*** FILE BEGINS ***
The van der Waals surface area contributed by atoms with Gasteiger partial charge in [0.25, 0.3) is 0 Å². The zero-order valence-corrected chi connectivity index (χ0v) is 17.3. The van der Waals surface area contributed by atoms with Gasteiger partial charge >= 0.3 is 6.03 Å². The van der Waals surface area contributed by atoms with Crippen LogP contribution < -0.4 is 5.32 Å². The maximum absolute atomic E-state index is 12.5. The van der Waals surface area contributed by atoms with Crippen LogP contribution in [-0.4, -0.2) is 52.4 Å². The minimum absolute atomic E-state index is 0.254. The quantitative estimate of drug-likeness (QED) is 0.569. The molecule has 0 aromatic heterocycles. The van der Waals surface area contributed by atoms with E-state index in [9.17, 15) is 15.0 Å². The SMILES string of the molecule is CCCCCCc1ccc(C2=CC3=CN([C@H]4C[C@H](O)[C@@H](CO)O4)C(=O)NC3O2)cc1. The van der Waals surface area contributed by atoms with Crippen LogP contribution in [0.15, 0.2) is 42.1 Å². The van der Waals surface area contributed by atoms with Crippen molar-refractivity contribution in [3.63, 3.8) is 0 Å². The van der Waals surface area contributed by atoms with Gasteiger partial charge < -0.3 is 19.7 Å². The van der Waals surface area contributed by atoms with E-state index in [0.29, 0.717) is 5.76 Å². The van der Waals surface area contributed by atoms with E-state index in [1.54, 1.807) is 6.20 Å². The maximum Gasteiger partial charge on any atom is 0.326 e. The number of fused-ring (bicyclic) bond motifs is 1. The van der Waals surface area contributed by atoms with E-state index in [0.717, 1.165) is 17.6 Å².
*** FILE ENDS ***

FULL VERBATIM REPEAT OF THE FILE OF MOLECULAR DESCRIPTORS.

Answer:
The van der Waals surface area contributed by atoms with Gasteiger partial charge in [0.25, 0.3) is 0 Å². The zero-order valence-corrected chi connectivity index (χ0v) is 17.3. The van der Waals surface area contributed by atoms with Gasteiger partial charge >= 0.3 is 6.03 Å². The van der Waals surface area contributed by atoms with Crippen LogP contribution < -0.4 is 5.32 Å². The maximum absolute atomic E-state index is 12.5. The van der Waals surface area contributed by atoms with Crippen LogP contribution in [-0.4, -0.2) is 52.4 Å². The minimum absolute atomic E-state index is 0.254. The quantitative estimate of drug-likeness (QED) is 0.569. The molecule has 0 aromatic heterocycles. The van der Waals surface area contributed by atoms with E-state index in [9.17, 15) is 15.0 Å². The SMILES string of the molecule is CCCCCCc1ccc(C2=CC3=CN([C@H]4C[C@H](O)[C@@H](CO)O4)C(=O)NC3O2)cc1. The van der Waals surface area contributed by atoms with Crippen LogP contribution in [0.15, 0.2) is 42.1 Å². The van der Waals surface area contributed by atoms with Crippen molar-refractivity contribution in [3.63, 3.8) is 0 Å². The van der Waals surface area contributed by atoms with Gasteiger partial charge < -0.3 is 19.7 Å². The van der Waals surface area contributed by atoms with E-state index in [0.29, 0.717) is 5.76 Å². The van der Waals surface area contributed by atoms with E-state index in [1.54, 1.807) is 6.20 Å². The maximum Gasteiger partial charge on any atom is 0.326 e. The number of fused-ring (bicyclic) bond motifs is 1. The van der Waals surface area contributed by atoms with E-state index in [0.717, 1.165) is 17.6 Å².